Inspirational Kyiv stories: Igor Sikorsky
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Today, when all of us have more time for our beloved affairs and interesting discoveries, Premier Hotels and Resorts offers you to feel the spirit of Kyiv and inspired with the stories of the legendary Kyiv native persons.
Yulia Bevzenko, manager of Kyiv, tour guide and author of the Shukay project has prepared 5 inspirational Kyiv stories especially for Premier.
The story of my last inspiration began in Uzhgorod in 2017. In all the cities and countries that I visit, I take individual tours with guides. In Uzhgorod, we had an excursion with Victor Opalenik and at one point he showed us a tiny sculpture of the Statue of Liberty. Just a small sculpture was attached on the railing of the embankment and Victor told us that there are already more than 20 such sculptures in the city and all of them are somehow connected with Uzhgorod, Ukraine and Hungary. I did not need anything else, neither a tour, nor a house, nor facts; I wanted to find all the sculptures. Finding each, I was happy and jumped like a child. Having returned to Kyiv, I realized that it would be great if there was such a project in Kyiv. Only so that these sculptures tell the story of Kyiv. Thought and forgot.
So the project “Shukay!” was born, because I simply could not take and forget about such an idea. In two years, we installed 24 mini-sculptures and on April 10 the twenty-fifth (it was an online opening).
Creating the project “Shukay!”, I realized that I needed new skills and new strengths. I needed to be uncompromising, faith in my idea, a little crazy, industriousness and many stories about Kyiv. Every time it was difficult for me, I remembered the stories of those people about whom I will tell today. So, get acquainted, Igor Sikorsky.
Igor Sikorsky was influenced by the book. The book of the writer Jules Verne — «Robur the Conqueror». This book will become a guiding star for him and thanks to it he had a dream to create a flying tool with a propeller — a helicopter.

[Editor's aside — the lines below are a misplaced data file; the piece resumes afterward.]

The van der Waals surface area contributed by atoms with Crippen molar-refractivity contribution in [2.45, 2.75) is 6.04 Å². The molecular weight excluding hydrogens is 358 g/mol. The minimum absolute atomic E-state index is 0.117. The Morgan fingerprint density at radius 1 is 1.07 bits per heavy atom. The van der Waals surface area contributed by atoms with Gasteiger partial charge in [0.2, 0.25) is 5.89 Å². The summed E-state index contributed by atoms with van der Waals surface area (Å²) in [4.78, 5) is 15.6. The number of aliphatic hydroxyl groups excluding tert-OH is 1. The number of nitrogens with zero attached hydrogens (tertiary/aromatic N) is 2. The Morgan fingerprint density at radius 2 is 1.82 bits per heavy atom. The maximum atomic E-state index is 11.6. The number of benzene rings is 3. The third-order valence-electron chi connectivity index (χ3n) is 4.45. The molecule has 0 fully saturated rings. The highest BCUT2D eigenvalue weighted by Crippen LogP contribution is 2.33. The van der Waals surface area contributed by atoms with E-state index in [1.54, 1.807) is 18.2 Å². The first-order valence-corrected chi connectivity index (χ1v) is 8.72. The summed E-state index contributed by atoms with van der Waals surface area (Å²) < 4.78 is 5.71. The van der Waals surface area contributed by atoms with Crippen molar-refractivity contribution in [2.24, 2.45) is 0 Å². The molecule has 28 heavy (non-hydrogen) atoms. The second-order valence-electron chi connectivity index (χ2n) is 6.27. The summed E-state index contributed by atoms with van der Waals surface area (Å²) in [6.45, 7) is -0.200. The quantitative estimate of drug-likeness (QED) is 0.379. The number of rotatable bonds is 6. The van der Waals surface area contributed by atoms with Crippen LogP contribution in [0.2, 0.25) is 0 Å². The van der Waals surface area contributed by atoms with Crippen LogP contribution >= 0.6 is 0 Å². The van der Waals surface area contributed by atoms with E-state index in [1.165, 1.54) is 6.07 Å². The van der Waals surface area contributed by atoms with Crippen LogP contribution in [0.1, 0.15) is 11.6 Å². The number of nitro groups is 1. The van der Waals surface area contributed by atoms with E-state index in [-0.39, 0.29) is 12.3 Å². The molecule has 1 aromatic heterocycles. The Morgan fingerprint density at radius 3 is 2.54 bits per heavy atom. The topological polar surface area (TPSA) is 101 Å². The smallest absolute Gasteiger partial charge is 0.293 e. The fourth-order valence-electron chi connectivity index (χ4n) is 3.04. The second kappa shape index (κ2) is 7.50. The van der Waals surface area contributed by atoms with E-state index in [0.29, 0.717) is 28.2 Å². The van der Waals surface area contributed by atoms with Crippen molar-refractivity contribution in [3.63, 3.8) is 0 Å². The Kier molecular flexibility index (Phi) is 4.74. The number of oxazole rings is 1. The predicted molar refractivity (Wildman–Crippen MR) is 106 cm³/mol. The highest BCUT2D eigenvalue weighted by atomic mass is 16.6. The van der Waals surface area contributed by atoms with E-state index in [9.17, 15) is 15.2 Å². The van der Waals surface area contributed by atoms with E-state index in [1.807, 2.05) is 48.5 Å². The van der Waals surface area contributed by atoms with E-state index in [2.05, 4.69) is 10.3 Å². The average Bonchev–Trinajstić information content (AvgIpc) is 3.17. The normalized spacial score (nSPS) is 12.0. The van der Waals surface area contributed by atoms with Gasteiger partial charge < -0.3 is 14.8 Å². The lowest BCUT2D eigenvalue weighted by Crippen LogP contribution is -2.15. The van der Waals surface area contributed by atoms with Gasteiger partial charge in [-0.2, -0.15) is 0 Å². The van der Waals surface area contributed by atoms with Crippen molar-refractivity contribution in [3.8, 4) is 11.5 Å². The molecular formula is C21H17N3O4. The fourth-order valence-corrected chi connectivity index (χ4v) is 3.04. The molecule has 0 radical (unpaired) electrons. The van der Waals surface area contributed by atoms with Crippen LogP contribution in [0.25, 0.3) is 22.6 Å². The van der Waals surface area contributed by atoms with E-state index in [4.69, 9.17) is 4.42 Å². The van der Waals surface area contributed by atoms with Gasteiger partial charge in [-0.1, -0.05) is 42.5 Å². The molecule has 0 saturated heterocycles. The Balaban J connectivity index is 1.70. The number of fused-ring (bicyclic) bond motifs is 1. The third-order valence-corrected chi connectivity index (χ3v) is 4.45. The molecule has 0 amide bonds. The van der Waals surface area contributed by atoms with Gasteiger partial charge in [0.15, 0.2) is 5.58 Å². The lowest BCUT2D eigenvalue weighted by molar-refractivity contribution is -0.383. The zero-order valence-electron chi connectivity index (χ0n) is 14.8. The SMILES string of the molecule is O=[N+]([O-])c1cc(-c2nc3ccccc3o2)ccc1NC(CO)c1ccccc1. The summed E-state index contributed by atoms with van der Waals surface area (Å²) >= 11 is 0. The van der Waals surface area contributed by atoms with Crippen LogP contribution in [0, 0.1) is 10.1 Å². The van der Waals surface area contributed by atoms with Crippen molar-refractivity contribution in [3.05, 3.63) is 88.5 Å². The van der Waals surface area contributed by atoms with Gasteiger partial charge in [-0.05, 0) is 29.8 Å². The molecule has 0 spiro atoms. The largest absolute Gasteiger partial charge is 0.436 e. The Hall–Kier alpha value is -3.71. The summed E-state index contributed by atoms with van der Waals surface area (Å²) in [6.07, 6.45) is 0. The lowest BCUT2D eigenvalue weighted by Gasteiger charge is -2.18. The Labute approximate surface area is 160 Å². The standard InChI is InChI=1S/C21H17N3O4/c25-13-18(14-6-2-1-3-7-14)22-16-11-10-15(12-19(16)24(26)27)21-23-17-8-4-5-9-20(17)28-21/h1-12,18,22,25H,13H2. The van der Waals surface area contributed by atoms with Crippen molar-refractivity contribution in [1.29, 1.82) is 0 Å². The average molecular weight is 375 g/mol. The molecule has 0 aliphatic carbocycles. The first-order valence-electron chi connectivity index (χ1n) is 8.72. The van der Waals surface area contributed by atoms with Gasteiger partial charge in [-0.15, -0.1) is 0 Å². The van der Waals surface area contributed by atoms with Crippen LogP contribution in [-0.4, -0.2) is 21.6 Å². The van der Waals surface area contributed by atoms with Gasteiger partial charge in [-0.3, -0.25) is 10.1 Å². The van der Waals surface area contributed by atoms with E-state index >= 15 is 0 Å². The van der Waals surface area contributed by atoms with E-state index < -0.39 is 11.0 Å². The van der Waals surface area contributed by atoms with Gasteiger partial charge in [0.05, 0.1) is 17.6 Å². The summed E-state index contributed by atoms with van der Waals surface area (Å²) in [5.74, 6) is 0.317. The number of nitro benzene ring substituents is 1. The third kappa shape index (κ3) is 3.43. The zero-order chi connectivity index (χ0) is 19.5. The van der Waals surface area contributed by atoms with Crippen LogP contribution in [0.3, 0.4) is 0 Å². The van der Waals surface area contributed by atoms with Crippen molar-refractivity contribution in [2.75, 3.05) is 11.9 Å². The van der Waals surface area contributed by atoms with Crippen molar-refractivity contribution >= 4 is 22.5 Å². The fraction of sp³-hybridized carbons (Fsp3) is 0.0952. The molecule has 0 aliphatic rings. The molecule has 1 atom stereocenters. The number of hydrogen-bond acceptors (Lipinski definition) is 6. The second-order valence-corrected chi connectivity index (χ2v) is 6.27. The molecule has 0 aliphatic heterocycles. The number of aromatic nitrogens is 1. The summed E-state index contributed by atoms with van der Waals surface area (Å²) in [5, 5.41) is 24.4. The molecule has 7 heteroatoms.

The family planned that he will be a naval officer, but Igor Sikorsky did not have good health, when the weather changed, his nose could bleed, and even slight hypothermia led to protracted illnesses. And instead of military textbooks, the student chose the theory of mechanics. Immediately after graduating from the Marine Corps in 1907, Sikorsky entered the Kiev Polytechnic Institute. Already in 1908, student of the KPI Igor Sikorsky designed and built his first helicopter, which never took off.
In the same year in Paris, engineers Louis Breguet and Paul Corno designed the first helicopter models. They managed to raise the machines a few meters above the ground, but they stopped there.
Upon returning to Kiev, Sikorsky abandoned his studies at the institute and spent a lot of time in a workshop in the yard of his parents' house on Yaroslavyv Val. And after a couple of months he asked his parents for money for a trip to France.
He wanted to construct an engine on the basis of which he could build a real helicopter. The family lived in abundance, and at the family council they decided to support their son.
The whole next year the young engineer without his education built his helicopter in the yard. However, he never managed to surpass the French designers - the Sikorsky helicopter with a heavy engine barely took off a few centimeters. The inventor threw the idea and decided to take up airplanes.
On a large wasteland on Kurenivka, that time suburb of Kiev, Sikorsky and his friends built a hangar in which they built the first airplane. The flight took place on June 3, 1910. The machine climbed 1.5 m and flew 200 m in 12 seconds.
The team did not stop there. A year later, Sikorsky took the first two passengers aboard his airplane. And so on, it begins to develop at cosmic speed.
A month after this success, the designer nearly crashed. With friends and an airplane, he went to the Bila Tserkva for a demonstration flight. Rising in front of the public to a height of 50 m, the Sikorsky airplane stalled. The pilot miraculously found a landing site, orderly damaging the machine. When examining the engine, it turned out that a mosquito got into the nozzle - the carburetor part responsible for the dosage of fuel.